cybersecurity attorney

Why Every CIO Should Have a Cybersecurity Attorney

Every day, the digital world expands by leaps and bounds, and someone could be taking advantage of your company’s information to commit illegal or unethical actions. Today, many crooks are using the Internet to disguise their identity. It can be challenging to protect your company from outside attacks. A high-quality cyber lawyer has the experience to advise businesses as to the reasonable steps to take to avoid becoming a victim and to be protected from within.

Differentiating technical specialists from those responsible for legal responsibilities and hazards enables businesses to create more effective breach response strategies. Understanding the function of a third-party cybersecurity company can aid in this process.

Cybersecurity has always been one of the primary concerns of chief information officers (CIOs). Since the number of high-profile hacks seems to increase month after month, security is plaguing Information Technology (IT) executives throughout the workday.

What is a CIO?

The Chief Information Officer, known as the CIO, holds the top technical position within a given organization. A CIO is responsible for managing, implementing, and using information and computer technologies. Because technology is increasing and reshaping industries globally, the role of the CIO has increased in popularity and importance.

The CIO analyzes how various technologies benefit the company or improve an existing business process and then integrates a system to realize that benefit or improvement.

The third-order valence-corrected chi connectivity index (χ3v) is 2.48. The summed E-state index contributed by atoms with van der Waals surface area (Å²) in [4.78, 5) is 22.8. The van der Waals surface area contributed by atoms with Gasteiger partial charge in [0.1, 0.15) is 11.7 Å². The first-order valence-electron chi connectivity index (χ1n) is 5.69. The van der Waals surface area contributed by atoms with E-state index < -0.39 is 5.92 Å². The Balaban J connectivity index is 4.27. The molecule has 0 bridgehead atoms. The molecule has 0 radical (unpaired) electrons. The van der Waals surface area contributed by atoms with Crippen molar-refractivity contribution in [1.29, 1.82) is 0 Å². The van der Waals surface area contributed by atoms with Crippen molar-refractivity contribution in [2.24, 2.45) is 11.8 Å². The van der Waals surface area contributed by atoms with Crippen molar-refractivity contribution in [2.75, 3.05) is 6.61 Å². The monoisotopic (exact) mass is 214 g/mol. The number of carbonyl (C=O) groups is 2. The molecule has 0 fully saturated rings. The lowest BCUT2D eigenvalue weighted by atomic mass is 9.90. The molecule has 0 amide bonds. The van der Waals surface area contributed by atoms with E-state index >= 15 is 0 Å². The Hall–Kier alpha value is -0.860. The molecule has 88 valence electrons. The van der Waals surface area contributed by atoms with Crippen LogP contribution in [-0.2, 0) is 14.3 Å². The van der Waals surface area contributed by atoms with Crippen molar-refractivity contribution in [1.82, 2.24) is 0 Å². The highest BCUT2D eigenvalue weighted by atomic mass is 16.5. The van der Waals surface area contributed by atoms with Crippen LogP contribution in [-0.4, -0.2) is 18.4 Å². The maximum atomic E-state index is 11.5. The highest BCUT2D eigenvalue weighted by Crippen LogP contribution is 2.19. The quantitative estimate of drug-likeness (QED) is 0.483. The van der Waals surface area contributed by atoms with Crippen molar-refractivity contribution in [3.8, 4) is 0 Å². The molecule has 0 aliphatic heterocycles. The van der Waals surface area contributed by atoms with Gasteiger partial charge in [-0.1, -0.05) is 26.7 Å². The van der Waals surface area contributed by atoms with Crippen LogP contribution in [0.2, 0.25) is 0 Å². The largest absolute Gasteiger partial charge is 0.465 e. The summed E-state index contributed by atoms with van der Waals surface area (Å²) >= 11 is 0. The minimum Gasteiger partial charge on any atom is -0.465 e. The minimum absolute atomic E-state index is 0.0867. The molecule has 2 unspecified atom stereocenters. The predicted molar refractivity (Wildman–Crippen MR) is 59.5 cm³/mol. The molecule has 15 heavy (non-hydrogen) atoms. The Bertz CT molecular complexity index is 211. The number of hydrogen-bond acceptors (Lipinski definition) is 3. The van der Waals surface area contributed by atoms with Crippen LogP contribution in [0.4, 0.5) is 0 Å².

This person makes crucial business decisions concerning the organization’s technological strategy and interfaces with other C-level executives to communicate needs, processes, and progress. One role of the CIO is to provide an executive-level interface between the technology department and the rest of the business.

What is a Cyber Security Attorney?

Cybersecurity attorneys typically advise on implementing strategies to meet state, federal, and international legal requirements. They may also represent clients before regulatory bodies and serve as the quarterback and crisis manager during incident response to mitigate loss and guide toward  compliance with the law.

A cybersecurity attorney must be knowledgeable with fundamental cybersecurity laws. It is for them to contribute effectively to the company’s operations. These laws include:

  • Electronic Communications Privacy Act 
  • Homeland Security Act
  • Cybersecurity Information Sharing Act of 2015, 
  • Federal Trade Commission Act, 
  • laws on data breach notification,
  • applicable sector-specific state and federal laws

Additionally, the cybersecurity attorney must have a firm grasp of privacy legislation. They must, at the very least, be familiar with privacy legislation. Privacy regimes set obligations to enhance data security since security is necessary for data to stay private.

A cybersecurity attorney should be bilingual in both legal and technological language. Oftentimes, a critical function of such an attorney is to convert legal requirements into design requirements and comprehend technical specifics. As a result, the attorney must grasp the fundamentals of technology or possess a genuine interest and desire to study.

Cyber Security Attorney as a Need